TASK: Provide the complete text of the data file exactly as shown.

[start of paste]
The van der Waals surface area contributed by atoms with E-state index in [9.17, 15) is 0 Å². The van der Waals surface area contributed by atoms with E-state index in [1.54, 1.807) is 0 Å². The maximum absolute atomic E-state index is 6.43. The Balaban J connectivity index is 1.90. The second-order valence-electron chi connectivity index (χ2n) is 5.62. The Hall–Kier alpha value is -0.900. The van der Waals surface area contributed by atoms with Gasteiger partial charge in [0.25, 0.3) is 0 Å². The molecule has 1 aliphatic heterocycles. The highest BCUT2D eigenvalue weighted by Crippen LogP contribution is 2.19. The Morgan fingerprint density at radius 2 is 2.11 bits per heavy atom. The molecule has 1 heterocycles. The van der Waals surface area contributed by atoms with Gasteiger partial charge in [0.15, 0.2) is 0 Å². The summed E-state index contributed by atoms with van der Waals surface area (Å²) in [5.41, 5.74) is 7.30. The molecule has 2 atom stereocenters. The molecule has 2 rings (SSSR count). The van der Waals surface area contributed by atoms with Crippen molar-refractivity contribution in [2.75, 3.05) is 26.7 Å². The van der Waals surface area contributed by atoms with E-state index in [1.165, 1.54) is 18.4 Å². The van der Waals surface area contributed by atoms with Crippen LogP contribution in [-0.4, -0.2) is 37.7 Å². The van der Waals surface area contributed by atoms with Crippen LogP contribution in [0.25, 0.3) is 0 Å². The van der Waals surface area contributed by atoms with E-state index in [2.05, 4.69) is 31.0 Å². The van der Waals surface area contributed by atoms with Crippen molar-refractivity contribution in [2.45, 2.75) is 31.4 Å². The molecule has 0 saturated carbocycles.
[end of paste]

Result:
The van der Waals surface area contributed by atoms with E-state index in [9.17, 15) is 0 Å². The van der Waals surface area contributed by atoms with E-state index in [1.54, 1.807) is 0 Å². The maximum absolute atomic E-state index is 6.43. The Balaban J connectivity index is 1.90. The second-order valence-electron chi connectivity index (χ2n) is 5.62. The Hall–Kier alpha value is -0.900. The van der Waals surface area contributed by atoms with Gasteiger partial charge in [0.25, 0.3) is 0 Å². The molecule has 1 aliphatic heterocycles. The highest BCUT2D eigenvalue weighted by Crippen LogP contribution is 2.19. The Morgan fingerprint density at radius 2 is 2.11 bits per heavy atom. The molecule has 1 heterocycles. The van der Waals surface area contributed by atoms with Gasteiger partial charge in [0.15, 0.2) is 0 Å². The summed E-state index contributed by atoms with van der Waals surface area (Å²) in [5.41, 5.74) is 7.30. The molecule has 2 atom stereocenters. The molecule has 2 rings (SSSR count). The van der Waals surface area contributed by atoms with Crippen molar-refractivity contribution in [2.75, 3.05) is 26.7 Å². The van der Waals surface area contributed by atoms with E-state index in [1.165, 1.54) is 18.4 Å². The van der Waals surface area contributed by atoms with Crippen LogP contribution in [-0.4, -0.2) is 37.7 Å². The van der Waals surface area contributed by atoms with Crippen LogP contribution in [0.25, 0.3) is 0 Å². The van der Waals surface area contributed by atoms with E-state index in [2.05, 4.69) is 31.0 Å². The van der Waals surface area contributed by atoms with Crippen molar-refractivity contribution in [2.45, 2.75) is 31.4 Å². The molecule has 0 saturated carbocycles.